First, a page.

WASHINGTON (Reuters) - An internal U.S. government watchdog on Wednesday found “serious shortcomings” in federal officials’ handling of a lease by President Donald Trump’s company of a historic government building in Washington now home to a Trump International Hotel.
Amid intensifying scrutiny of possible conflicts of interest involving Trump’s businesses, the inspector general of the U.S. General Services Administration (GSA) found fault with the agency’s review of the lease of the Old Post Office Pavilion.
The Romanesque Revival landmark on Pennsylvania Avenue, not far from the White House, was leased by the Trump Organization in 2013 for 60 years and now houses a luxury Trump hotel often frequented by government officials.
Some Democrats have charged that Trump’s businesses, now managed by his sons, have profited from his presidency, saying that foreign dignitaries sometimes stay at the hotel in part to curry favor with him.
“GSA’s decision-making process related to Tenant’s possible breach of the lease included serious shortcomings,” the report said. “GSA had an obligation to uphold and enforce the Constitution. However, GSA opted not to seek any guidance from OLC (Office of Legal Counsel) and did not address the constitutional issues related to the management of the lease.”
For the inspector general's report, see: bit.ly/2RAV9ct)
The White House declined to comment.
The original lease stated that no elected federal official could participate in the lease or any benefit arising out of it.
In March 2017, after Trump was elected president the previous November, the GSA issued a 166-page decision concluding that the president was in “full compliance” with the lease.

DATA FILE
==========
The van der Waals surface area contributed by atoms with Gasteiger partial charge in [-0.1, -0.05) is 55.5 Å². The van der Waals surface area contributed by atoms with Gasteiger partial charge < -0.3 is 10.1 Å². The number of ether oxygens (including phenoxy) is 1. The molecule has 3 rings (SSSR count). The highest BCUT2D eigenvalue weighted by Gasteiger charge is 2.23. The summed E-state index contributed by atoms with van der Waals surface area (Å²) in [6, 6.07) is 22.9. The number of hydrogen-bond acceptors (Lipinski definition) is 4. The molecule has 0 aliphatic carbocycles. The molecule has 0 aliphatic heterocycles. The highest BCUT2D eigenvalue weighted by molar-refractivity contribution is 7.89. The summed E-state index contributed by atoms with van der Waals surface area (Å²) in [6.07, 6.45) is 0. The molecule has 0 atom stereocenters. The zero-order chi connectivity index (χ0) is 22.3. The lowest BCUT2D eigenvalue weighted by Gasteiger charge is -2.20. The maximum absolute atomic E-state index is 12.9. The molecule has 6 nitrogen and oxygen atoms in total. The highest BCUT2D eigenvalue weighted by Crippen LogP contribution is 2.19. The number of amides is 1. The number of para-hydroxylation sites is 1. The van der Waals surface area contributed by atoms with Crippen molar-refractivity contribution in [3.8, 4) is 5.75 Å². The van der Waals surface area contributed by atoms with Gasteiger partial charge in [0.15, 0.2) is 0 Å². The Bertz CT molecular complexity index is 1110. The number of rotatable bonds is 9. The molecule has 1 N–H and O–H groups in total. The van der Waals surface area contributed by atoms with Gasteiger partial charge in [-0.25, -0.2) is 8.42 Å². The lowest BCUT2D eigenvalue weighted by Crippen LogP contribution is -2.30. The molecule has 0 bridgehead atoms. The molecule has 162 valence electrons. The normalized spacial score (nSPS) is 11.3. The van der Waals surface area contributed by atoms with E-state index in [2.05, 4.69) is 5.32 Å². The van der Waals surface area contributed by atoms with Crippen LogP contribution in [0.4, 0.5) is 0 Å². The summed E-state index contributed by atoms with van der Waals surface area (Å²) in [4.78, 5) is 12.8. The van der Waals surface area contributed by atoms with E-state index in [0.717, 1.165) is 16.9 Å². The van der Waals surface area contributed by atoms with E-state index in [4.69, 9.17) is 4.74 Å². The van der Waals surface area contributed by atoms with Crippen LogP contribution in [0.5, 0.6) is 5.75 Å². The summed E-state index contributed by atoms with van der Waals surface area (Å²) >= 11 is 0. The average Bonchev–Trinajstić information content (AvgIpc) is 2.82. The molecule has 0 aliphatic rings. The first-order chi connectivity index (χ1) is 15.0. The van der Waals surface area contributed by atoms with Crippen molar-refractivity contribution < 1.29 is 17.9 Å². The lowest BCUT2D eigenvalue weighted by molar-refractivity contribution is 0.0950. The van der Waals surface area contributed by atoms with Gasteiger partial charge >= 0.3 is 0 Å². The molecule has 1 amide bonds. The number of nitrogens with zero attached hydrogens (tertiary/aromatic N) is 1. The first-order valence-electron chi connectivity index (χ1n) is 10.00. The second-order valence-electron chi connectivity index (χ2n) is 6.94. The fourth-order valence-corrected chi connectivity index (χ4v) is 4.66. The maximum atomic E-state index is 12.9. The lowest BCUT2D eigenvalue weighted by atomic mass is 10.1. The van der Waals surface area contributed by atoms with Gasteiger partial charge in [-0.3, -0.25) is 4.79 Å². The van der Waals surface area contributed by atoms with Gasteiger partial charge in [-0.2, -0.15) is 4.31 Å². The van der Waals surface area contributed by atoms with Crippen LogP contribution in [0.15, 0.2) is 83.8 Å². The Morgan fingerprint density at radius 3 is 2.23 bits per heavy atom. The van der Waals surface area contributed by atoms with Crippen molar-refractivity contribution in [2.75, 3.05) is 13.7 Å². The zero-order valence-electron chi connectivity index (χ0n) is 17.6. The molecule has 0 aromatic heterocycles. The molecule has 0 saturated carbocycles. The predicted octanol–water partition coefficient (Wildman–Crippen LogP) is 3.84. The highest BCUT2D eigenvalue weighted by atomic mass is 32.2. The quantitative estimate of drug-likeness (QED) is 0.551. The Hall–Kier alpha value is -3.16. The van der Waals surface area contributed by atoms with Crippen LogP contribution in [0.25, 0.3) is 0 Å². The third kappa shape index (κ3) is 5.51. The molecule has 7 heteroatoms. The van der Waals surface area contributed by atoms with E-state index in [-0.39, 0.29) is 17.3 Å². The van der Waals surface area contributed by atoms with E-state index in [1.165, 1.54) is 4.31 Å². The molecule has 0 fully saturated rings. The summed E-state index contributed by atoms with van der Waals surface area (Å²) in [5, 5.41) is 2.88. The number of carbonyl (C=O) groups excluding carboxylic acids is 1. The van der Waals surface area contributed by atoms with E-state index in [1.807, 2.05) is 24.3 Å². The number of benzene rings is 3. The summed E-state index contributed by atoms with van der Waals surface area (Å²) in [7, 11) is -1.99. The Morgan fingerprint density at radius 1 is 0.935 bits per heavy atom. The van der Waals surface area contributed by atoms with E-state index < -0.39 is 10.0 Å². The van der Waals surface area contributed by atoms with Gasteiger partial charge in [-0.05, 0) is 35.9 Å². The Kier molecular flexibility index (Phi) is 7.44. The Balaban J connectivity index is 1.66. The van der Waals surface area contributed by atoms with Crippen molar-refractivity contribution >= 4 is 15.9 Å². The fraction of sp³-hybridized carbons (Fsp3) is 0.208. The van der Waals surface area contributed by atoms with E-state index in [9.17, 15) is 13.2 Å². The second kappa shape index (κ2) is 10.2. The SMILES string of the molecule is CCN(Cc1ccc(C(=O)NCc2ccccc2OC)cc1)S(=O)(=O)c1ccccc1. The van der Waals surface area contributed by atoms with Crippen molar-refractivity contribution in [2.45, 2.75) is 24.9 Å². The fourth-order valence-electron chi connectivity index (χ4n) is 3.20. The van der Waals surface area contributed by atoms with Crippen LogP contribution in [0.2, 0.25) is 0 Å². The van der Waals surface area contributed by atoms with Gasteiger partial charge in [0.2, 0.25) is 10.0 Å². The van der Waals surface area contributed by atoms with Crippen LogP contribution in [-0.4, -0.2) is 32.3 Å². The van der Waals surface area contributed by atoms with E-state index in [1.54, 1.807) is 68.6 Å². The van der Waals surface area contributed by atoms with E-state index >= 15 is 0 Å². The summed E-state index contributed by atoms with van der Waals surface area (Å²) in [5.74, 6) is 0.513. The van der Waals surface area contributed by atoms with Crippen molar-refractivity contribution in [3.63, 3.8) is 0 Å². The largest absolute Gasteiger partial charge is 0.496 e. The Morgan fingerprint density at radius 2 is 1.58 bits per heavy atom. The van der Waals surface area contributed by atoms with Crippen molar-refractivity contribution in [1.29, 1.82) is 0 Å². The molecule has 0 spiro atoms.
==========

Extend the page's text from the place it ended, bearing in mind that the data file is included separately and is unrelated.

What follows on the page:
The inspector general’s report said the GSA ignored “issues under the Constitution’s Emoluments Clause that might cause a breach of the lease.”
The Old Post Office lease is at the center of litigation over whether the president is violating the emoluments provisions, which bar U.S. officials from accepting payments from foreign and state governments without congressional approval.
The attorneys general of Washington, D.C., and Maryland have won preliminary rulings allowing them to proceed with one lawsuit alleging the hotel violates the emoluments clauses. A federal appeals court will soon review those rulings.
U.S. Department of Justice lawyers have argued in court filings that the emoluments clauses were intended to prohibit outright bribes and that the president was not in violation of them.
The report from the inspector general, a watchdog inside GSA that monitors its activities, said: “We also found that the decision to exclude the emoluments issues from GSA’s consideration of the lease was improper because GSA, like all government agencies, has an obligation to uphold and enforce the Constitution; and because the lease, itself, requires that consideration.”
Congressional Democrats, who took control of the House of Representatives earlier this month, have listed the Old Post Office lease and the Trump hotel there as likely targets for upcoming investigation.
“This devastating new report from the Inspector General is proof that President Trump should have divested his business interests rather than ignoring the advice of ethics experts,” Democratic U.S. Representative Elijah Cummings, who chairs the House Oversight Committee, said in a statement.
Reporting by Doina Chiacu; Editing by Kevin Drawbaugh and Peter Cooney